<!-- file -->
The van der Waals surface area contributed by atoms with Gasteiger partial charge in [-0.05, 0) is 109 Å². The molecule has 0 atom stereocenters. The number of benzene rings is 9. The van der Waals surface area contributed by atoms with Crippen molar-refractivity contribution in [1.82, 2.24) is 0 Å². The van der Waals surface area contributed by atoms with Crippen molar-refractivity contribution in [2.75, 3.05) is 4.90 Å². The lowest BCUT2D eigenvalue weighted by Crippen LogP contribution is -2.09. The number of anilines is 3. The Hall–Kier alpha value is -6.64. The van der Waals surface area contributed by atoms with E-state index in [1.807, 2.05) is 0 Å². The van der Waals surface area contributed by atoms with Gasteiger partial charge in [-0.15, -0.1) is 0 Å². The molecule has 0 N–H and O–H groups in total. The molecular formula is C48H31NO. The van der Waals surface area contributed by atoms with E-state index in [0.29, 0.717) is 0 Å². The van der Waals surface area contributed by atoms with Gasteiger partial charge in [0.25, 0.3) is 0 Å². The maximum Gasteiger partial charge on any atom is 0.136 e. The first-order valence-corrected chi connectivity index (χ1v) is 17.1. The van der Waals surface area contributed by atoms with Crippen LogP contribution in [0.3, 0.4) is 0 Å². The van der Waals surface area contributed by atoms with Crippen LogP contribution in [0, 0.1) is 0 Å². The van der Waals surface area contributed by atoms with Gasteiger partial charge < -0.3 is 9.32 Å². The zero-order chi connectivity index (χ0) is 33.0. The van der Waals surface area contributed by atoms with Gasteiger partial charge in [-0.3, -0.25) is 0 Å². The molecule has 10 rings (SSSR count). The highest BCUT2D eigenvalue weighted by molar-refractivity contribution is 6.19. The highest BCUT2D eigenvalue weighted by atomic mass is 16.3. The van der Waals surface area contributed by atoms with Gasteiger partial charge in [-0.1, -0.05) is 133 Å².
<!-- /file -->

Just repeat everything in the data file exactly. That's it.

The van der Waals surface area contributed by atoms with Gasteiger partial charge in [-0.05, 0) is 109 Å². The molecule has 0 atom stereocenters. The number of benzene rings is 9. The van der Waals surface area contributed by atoms with Crippen molar-refractivity contribution in [1.82, 2.24) is 0 Å². The van der Waals surface area contributed by atoms with Crippen molar-refractivity contribution in [2.75, 3.05) is 4.90 Å². The lowest BCUT2D eigenvalue weighted by Crippen LogP contribution is -2.09. The number of anilines is 3. The Hall–Kier alpha value is -6.64. The van der Waals surface area contributed by atoms with E-state index in [1.807, 2.05) is 0 Å². The van der Waals surface area contributed by atoms with Gasteiger partial charge in [-0.15, -0.1) is 0 Å². The molecule has 0 N–H and O–H groups in total. The molecular formula is C48H31NO. The van der Waals surface area contributed by atoms with E-state index in [0.29, 0.717) is 0 Å². The van der Waals surface area contributed by atoms with Gasteiger partial charge in [0.25, 0.3) is 0 Å². The maximum Gasteiger partial charge on any atom is 0.136 e. The first-order valence-corrected chi connectivity index (χ1v) is 17.1. The van der Waals surface area contributed by atoms with Crippen LogP contribution in [0.3, 0.4) is 0 Å². The van der Waals surface area contributed by atoms with Crippen LogP contribution in [0, 0.1) is 0 Å². The van der Waals surface area contributed by atoms with Gasteiger partial charge < -0.3 is 9.32 Å². The zero-order chi connectivity index (χ0) is 33.0. The van der Waals surface area contributed by atoms with Gasteiger partial charge in [-0.3, -0.25) is 0 Å². The molecule has 10 rings (SSSR count). The highest BCUT2D eigenvalue weighted by molar-refractivity contribution is 6.19. The highest BCUT2D eigenvalue weighted by atomic mass is 16.3. The van der Waals surface area contributed by atoms with Gasteiger partial charge in [-0.1, -0.05) is 133 Å².